As we find ourselves four months into the COVID-19 pandemic, businesses continue to reopen their doors to customers. In many cases, retail shops have no trouble letting customers browse and shop, as long as they wear masks. When it comes to restaurants, outdoor dining has become the new norm. However, when it comes to business where it seems that the indoors space is essential, how is it possible to stay afloat? For one woman, adapting was a necessity to stay open.
Dr. Teri Goetz is an acupuncturist in New York City who was forced to shut her doors early on due to the COVID-19 pandemic. I had a chance to discuss how her alternative workspace has impacted her business, and how she has been able to deal with the situation at hand. According to Goetz, she closed very early in March, and only just opened about three weeks ago stating “I closed my practice pretty quickly when I heard what was going on.” She goes on to mention how her services are considered high-risk, so it became a necessity to close her doors.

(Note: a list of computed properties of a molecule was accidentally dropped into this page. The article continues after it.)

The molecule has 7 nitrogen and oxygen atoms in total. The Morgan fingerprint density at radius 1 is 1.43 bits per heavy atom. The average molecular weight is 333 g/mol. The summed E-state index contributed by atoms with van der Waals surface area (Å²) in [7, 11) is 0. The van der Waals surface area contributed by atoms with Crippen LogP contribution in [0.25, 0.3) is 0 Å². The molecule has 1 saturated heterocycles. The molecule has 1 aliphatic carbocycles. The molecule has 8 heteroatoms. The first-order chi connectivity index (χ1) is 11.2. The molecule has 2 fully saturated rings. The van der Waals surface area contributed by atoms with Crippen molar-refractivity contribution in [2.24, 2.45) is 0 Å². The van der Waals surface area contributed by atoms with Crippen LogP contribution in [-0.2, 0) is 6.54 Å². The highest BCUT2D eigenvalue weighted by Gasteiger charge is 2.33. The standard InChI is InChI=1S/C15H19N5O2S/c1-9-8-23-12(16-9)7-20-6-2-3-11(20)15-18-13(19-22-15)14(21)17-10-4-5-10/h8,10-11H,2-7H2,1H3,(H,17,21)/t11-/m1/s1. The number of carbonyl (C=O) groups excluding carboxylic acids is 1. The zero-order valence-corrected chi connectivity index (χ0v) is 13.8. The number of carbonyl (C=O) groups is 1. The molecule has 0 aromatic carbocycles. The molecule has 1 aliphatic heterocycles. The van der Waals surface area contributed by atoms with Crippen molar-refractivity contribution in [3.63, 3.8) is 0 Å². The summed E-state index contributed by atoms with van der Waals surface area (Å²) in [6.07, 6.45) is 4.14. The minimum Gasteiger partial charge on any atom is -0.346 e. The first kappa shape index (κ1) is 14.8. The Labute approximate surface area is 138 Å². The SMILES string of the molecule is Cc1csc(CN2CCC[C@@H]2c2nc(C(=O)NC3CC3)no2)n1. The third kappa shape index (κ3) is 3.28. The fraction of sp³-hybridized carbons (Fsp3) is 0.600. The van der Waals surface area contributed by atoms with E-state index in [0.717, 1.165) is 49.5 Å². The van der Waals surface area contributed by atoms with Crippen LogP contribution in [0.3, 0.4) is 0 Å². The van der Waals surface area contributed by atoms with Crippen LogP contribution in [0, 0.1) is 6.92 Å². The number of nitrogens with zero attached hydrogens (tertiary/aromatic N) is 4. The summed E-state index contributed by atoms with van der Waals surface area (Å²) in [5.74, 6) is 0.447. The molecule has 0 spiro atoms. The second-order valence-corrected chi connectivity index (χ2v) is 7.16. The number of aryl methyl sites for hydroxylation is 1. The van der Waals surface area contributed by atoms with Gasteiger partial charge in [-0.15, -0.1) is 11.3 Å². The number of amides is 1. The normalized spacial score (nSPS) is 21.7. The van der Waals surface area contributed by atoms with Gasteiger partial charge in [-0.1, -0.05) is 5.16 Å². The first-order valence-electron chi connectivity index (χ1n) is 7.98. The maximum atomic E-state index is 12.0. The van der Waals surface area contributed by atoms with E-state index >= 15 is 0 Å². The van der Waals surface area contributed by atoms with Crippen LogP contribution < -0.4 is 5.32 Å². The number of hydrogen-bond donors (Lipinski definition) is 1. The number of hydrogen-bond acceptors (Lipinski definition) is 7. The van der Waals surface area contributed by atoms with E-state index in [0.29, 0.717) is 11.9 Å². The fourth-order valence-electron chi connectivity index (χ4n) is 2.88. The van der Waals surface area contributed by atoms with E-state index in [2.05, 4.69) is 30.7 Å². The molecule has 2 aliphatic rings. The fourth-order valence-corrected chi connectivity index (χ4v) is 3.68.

Which seems like a fairly common, but extremely unfair, practice as her landlord has made her pay for rent during those months in isolation. In a sense, there became no other option for her to no